It seems like an incredibly obvious first step but I haven’t yet addressed what veganism is exactly. I was clearly too busy rambling!

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So what is veganism? 

There are many reasons why people choose to embrace a plant-based, cruelty free lifestyle, but first I’d like to make a distinction. Being a vegan isn’t just about eating vegan food, it’s also about trying to cause the least amount of suffering possible.

That means rejecting products (like makeup and skincare brands, for example) that don’t adhere to a cruelty-free policy. It means thinking consciously and making ethical decisions in regards to everything in your life, from the shoes on your feet to the dye in your hair to buying a car with seats that aren’t leather.

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It’s up to each individual vegan to determine their own ethical boundaries; for instance, some vegans may not mind consuming animal derivatives in products as long as they’re not eating meat/dairy/eggs directly, but many vegans do not consume any derivatives at all. Nobody is perfect, but the goal is to try our best to live ethically.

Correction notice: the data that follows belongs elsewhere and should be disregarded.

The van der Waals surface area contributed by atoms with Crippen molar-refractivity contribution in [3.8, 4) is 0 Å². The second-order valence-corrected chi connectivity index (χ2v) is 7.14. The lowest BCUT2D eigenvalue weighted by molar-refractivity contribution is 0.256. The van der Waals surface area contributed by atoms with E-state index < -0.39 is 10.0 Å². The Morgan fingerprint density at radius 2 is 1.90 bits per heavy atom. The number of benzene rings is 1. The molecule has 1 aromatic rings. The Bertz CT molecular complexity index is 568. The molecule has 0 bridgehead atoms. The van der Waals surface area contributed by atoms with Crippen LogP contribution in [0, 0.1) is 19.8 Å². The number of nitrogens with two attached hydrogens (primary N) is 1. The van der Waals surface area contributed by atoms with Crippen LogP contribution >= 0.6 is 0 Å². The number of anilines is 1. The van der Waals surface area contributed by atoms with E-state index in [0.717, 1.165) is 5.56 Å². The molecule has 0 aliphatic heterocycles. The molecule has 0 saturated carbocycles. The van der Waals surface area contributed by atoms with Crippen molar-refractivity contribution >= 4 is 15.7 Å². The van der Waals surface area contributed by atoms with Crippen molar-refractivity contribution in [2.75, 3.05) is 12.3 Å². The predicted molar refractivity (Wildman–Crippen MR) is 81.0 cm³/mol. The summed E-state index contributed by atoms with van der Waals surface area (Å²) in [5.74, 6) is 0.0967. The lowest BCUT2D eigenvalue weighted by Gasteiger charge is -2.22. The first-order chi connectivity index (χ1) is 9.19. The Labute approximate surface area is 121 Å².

Personally, I don’t eat meat/eggs/dairy/honey and I also don’t consume products with animal derivatives in them. I don’t buy or use products with animal derivatives in them nor products tested on animals. I’m currently working on using up the rest of the cleaning products around my house so that when they’re used up I can buy ethical brands, but it’s incredibly difficult (and very expensive) to overhaul all the non-vegan products in your life overnight. In fact I’d go as far as to say it’s impossible for most people. Veganism doesn’t happen overnight. The decision does, sure, but in practice it is tricky.

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Another point of contention between vegans is that some (like myself) will use a product that has already been bought (before going vegan) until it’s used up or rips rather than throwing it out. As someone who cares about the environment, it’s very wasteful.

Another example is a pair of leather boots that you may have worn for years. I personally think it’s fine to continue wearing those until they’re not fit for purpose, and then they can be thrown out. As long as you don’t continue to buy leather/products using animal skin then I think that’s fine. But it’s up to you. Draw your own line.

If you have any questions or if I’ve missed something, please let me know in the comments!